In Nigeria, for a variety of reasons, this time-span will be significantly more and, therefore, ULS chooses to start introducing reading in English from Primary 1 (and even earlier if possible), to enable the children to achieve reading fluency by the time they are in the fourth year of schooling. We believe that, for countries like Nigeria, our efforts to improve English literacy levels are extremely important as, without English literacy, pupils will not be able to access the rest of the curriculum from Primary 4 and so are much more likely to fail and/or drop out of school. However, ULS is also aware of, and supports, all the research that shows that children find it easier to read when they learn in their home-language and that children are more likely to do well in a second language where they have first language literacy skills to build upon. ULS currently does not work in the area of mother-tongue literacy but we are very interested in partnering with organisations and academic institutions that are working on this. We would be interested in piloting the sequencing of mother tongue literacy programmes followed by Jolly Phonics as a final preparation for ‘reading to learn’ in English in the latter years of schooling.

 

  1. Is it just phonics instruction that you focus on or do you train teachers to teach other skills such as fluency and comprehension?

Jolly Phonics focuses on developing decoding skills in order to improve pupils’ word recognition ability. Jolly Phonics also contains lots of vocabulary development and reading practice that helps to improve fluency. However, at the moment, our programme does not have a great deal of focus on comprehension and broader English language development. This is because the main capacity gap that we observed was in the teachers’ ability to teach decoding skills. Despite this, our research has shown that pupils taught with Jolly Phonics have better comprehension skills than those taught with conventional methods. Moreover, in partnership with Jolly Learning, we are now working on developing an English as a Second Language (ESL) scheme to go alongside Jolly Phonics in order to provide a more holistic package.

 

  1. Are you just a training provider?

Universal Learning Solutions always seeks to ensure that the use of Jolly Phonics, and indeed other methods that we may train teachers in, is implemented in an effective and sustainable way. We do this by implementing a range of other activities in addition to the provision of training and materials. These activities include follow-up monitoring and mentoring for teachers, refresher training, the awarding of prizes for teachers and other initiatives aimed at motivating teachers, the establishment of “Teacher Networks” within which good performing teachers help to mentor other teachers in local clusters, training and the provision of resources for the state and local government officials that are responsible for monitoring and mentoring teachers and the building of in-state expertise and Jolly Phonics trainers, amongst other things. Moreover, we are also partnering with various federal level agencies in order to ensure that synthetic phonics is integrated into national policy, the national curriculum, pre-service training for teachers and to ensure that it is approved within all relevant funding streams.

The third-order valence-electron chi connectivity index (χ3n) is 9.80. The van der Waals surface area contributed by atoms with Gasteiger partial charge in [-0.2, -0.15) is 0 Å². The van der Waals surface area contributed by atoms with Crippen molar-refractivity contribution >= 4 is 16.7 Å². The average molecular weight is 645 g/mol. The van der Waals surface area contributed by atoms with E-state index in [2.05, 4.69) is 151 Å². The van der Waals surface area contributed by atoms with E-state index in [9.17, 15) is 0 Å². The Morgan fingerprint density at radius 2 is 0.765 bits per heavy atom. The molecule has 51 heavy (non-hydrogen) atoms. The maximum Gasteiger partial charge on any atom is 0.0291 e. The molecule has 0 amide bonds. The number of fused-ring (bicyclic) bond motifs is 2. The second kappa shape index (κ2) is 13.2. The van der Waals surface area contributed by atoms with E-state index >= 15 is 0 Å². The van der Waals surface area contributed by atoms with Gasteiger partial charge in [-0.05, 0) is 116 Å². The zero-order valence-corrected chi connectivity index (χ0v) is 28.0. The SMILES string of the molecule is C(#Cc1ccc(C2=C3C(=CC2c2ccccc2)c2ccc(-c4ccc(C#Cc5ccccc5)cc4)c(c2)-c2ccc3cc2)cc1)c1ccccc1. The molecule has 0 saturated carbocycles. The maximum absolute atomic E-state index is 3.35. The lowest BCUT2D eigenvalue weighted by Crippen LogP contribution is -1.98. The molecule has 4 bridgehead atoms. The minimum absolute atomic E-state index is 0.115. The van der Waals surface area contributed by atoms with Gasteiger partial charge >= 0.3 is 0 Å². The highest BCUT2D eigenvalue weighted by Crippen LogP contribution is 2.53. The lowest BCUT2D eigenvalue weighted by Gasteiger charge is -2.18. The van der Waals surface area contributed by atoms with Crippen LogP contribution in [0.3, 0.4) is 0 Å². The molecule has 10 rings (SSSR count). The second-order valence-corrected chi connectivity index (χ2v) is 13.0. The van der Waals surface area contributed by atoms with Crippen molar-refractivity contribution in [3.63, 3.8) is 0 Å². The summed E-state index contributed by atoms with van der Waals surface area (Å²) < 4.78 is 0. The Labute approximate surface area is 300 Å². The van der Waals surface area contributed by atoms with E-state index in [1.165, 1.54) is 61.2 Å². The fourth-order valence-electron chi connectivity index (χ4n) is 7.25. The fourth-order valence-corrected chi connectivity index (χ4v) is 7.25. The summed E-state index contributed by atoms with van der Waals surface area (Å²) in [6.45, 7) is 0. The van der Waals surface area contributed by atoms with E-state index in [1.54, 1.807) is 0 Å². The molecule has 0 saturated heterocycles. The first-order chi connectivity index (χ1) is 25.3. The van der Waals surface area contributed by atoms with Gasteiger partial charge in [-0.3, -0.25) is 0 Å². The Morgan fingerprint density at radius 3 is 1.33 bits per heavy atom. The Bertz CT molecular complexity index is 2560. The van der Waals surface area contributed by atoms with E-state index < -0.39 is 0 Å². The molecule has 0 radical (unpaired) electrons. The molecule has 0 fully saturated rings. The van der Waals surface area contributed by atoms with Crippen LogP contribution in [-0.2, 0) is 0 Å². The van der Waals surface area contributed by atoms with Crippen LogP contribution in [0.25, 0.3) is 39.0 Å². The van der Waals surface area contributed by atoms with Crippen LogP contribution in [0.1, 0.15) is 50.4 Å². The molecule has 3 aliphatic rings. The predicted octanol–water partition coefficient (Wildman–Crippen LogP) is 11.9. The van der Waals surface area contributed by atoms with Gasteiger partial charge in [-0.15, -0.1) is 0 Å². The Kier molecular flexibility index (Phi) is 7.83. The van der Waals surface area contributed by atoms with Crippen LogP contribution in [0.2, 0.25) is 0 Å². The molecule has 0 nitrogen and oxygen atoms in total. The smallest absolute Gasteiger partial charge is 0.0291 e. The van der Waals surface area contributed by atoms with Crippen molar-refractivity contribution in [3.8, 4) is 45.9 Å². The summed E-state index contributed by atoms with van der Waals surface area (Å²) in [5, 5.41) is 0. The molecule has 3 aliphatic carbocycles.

1. You are a small organisation, where does your expertise come from?

The Directors of Universal Learning Solutions have many years of experience working on educational and child’s rights issues in Nigeria as well as having a thorough background in early grade reading. Naomi Foxcroft and Louise Gittins both have extensive experience of teaching literacy themselves as well as training others, managing literacy projects and presenting at conferences on phonics and early grade literacy. Gary Foxcroft is an award winning social entrepreneur who has over 10 years’ experience of setting-up and managing organisations and advocating for change within the child rights and education sectors.

The Directors are supported by a highly motivated and committed team who bring a wide range of skills and experience from the teaching, development and academic sectors. The majority of staff have spent a considerable amount of time living and working in developing countries providing them with direct experience of the context and challenges of the countries ULS operates in and strong empathy with those whom we work with on-the-ground.

ULS also works with its team of advisors and consultants which provide ongoing valuable expertise and advice to ensure we are continually improving our work. We also seek to partner with organisations who wish to collaborate on sharing of expertise.

 

  1. What is Jolly Futures?

Following the success of the Jolly Phonics project in Nigeria, the work has now expanded to a number of other low-income countries across Sub-Saharan Africa and South Asia. To date Jolly Futures is working in 10 other countries. In order to reflect the increased scope of the work and the joint collaboration between Jolly Learning and Universal Learning Solutions, we felt that it was appropriate to develop a new name for our project and believe that Jolly Futures perfectly encapsulates what we are trying to achieve with our work .

 

[i] Seymour, Philip HK, Mikko Aro, and Jane M. Erskine. “Foundation literacy acquisition in European orthographies.” British Journal of psychology 94.2 (2003): 143-174.